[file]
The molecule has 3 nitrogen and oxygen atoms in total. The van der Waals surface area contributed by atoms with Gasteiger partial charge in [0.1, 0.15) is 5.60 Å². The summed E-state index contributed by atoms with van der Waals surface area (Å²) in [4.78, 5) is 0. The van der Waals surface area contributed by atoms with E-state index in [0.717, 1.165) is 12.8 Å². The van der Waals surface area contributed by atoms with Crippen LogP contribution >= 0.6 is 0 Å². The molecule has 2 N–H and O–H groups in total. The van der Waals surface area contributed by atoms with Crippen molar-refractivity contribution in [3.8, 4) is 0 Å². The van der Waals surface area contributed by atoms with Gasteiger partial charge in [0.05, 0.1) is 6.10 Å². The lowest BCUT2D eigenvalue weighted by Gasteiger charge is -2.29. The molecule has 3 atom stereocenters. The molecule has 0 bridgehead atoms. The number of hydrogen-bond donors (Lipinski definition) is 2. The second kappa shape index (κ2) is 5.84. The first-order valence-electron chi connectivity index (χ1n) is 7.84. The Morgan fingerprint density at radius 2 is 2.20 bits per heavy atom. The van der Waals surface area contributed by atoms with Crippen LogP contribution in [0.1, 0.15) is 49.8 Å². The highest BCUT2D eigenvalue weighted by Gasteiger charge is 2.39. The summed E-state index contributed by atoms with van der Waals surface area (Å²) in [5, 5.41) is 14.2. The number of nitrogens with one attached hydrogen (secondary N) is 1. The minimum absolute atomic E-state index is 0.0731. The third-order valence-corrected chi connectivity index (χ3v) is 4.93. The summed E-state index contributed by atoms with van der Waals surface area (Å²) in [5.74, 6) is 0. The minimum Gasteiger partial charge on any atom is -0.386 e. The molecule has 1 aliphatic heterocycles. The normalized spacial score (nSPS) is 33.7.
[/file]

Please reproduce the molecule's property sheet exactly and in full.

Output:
The molecule has 3 nitrogen and oxygen atoms in total. The van der Waals surface area contributed by atoms with Gasteiger partial charge in [0.1, 0.15) is 5.60 Å². The summed E-state index contributed by atoms with van der Waals surface area (Å²) in [4.78, 5) is 0. The van der Waals surface area contributed by atoms with E-state index in [0.717, 1.165) is 12.8 Å². The van der Waals surface area contributed by atoms with Crippen LogP contribution >= 0.6 is 0 Å². The molecule has 2 N–H and O–H groups in total. The van der Waals surface area contributed by atoms with Crippen molar-refractivity contribution in [3.8, 4) is 0 Å². The van der Waals surface area contributed by atoms with Gasteiger partial charge in [0.05, 0.1) is 6.10 Å². The lowest BCUT2D eigenvalue weighted by Gasteiger charge is -2.29. The molecule has 3 atom stereocenters. The molecule has 0 bridgehead atoms. The number of hydrogen-bond donors (Lipinski definition) is 2. The second kappa shape index (κ2) is 5.84. The first-order valence-electron chi connectivity index (χ1n) is 7.84. The Morgan fingerprint density at radius 2 is 2.20 bits per heavy atom. The van der Waals surface area contributed by atoms with Crippen LogP contribution in [0.1, 0.15) is 49.8 Å². The highest BCUT2D eigenvalue weighted by Gasteiger charge is 2.39. The summed E-state index contributed by atoms with van der Waals surface area (Å²) in [5, 5.41) is 14.2. The number of nitrogens with one attached hydrogen (secondary N) is 1. The minimum absolute atomic E-state index is 0.0731. The third-order valence-corrected chi connectivity index (χ3v) is 4.93. The summed E-state index contributed by atoms with van der Waals surface area (Å²) in [5.74, 6) is 0. The minimum Gasteiger partial charge on any atom is -0.386 e. The molecule has 1 aliphatic heterocycles. The normalized spacial score (nSPS) is 33.7.